A woman in a coat stands looking up at two gigantic white spherical telescopes on a white platform against a pale blue twilight.
Chilean astronomer María Teresa Ruiz stands next to two of the four auxiliary telescopes at ESO’s Very Large Telescope at the Paranal Observatory in Chile in 2017. Credit: L’Oréal Foundation

Chile stands in a class of its own as the gateway to the clearest skies on Earth. The exceptionally clear and dry skies of the Atacama Desert, which are cloudless almost 300 days a year, have attracted more than half of the world’s astronomy infrastructure. It is impossible to imagine modern astronomy without the Cerro Tololo, La Silla, or Las Campanas observatories, without the ALMA or Llano de Chajnantor antennas. It is impossible to imagine the future of astronomy without the Giant Magellan Telescope, the ESO’s Extremely Large Telescope, or the Vera C. Rubin Observatory.

Chile’s astronomical wealth extends beyond its borders. María Teresa Ruiz González and her Children of the Stars have spread to pages and screens across Latin America much like Carl Sagan and his TV program “Cosmos.” How far will the seeds spread that she and many other astronomy lovers planted in our countries? I’d like to think they’ve made our complex and unequal societies a little better.

My suspicion turns into certainty when I see the faces of young researchers attending LARIM, the Latin American regional IAU meeting, or when I read the words of so many others looking for an internship or a doctoral position. I see the passion and rigor with which they embrace their work, and I hide the frustrations that I and many other Latin American researchers feel behind a huge smile. I forget the lines for visas that we use to justify our existence in the countries that have the resources to exploit our talent. Memories of prejudice, ignorance, and mistrust fade away. I keep the bad memories to myself because I am witnessing a miracle: Someone in our corner of the world feels they can push the boundaries of human knowledge to a far-off place in the universe.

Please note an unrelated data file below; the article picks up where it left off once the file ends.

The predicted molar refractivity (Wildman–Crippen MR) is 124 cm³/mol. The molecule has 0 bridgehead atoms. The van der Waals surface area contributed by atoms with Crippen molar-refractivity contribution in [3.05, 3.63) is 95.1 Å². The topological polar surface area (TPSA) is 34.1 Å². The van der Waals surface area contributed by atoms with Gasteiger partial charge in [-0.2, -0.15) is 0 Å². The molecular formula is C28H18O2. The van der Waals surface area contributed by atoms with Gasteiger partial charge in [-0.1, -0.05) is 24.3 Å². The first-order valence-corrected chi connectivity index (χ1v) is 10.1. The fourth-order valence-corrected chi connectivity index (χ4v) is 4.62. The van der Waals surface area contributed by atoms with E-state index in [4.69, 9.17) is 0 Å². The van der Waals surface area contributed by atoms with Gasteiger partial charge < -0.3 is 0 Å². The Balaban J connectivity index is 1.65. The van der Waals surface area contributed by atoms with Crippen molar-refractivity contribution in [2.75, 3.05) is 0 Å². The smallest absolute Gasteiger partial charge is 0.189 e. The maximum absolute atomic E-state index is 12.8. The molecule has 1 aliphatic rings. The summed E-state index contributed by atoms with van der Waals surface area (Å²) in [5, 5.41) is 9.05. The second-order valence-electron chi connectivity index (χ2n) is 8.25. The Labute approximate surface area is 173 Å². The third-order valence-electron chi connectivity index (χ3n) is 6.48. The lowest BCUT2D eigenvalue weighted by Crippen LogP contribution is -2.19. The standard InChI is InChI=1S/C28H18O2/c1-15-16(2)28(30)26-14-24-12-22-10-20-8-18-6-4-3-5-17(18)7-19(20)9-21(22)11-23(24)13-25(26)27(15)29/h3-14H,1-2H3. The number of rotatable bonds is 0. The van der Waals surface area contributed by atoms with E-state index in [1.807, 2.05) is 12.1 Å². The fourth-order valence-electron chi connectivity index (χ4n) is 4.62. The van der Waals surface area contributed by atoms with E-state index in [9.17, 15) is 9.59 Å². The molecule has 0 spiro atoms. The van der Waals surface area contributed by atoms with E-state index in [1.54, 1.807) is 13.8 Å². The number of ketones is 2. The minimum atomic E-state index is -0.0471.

View of hills with four large telescope domes on a ridge against a blue sky with clouds.
The Llano del Hato National Astronomical Observatory in Mérida, Venezuela. Credit: Cesar D Orazio, Shutterstock

Each of them is a “Latin American astronomer,” with two last names that make them stand out from the rest—not names they should shorten or join with hyphens in order to share their discoveries with the world. They are shaped by teachers who have chosen to stay in their countries, even though they know their students’ potential is only valued in other countries. They have chosen to look up to the sky in societies where it is easier to keep looking down. They are not yet Edwin Hubble or Cecilia Payne Gaposchkin, but they face the universe with a kind of passion and creativity that is only born in our countries. They must persevere and do their best to see everything, to understand everything, and then tell it all, because they come from the garden of forking paths, where a visa or a prejudice could close one door, forcing them to invent another way.

They must share their stories so that others know there is someone just like them—someone who looked beyond the atmosphere and listened to the universe’s secrets in our languages and our accents. They must share their stories so that the flame of curiosity burns forever in our nations, and so that we never feel we have less of a right than anyone else to understand the sky that covers us all.

The author thanks Luis Nuñez de Villavicencio Martinez, Santiago González Gaitán, Anais Moller, Yara L. Jaffe, and Juan Rafael Martinez Galarza for the conversations that inspired this article.

This story was translated from Spanish by Laura González.

Meet the Writer

About Juan Diego Soler Pulido

Juan Diego Soler Pulido is a researcher at the Institute of Space Astrophysics and Planetology in Rome, Italy. He holds a doctorate in astronomy and astrophysics from the University of Toronto and is the author of Relatos del confín del mundo (y el universo) and Lejos de casa. He has written about science for El Espectador since 2011.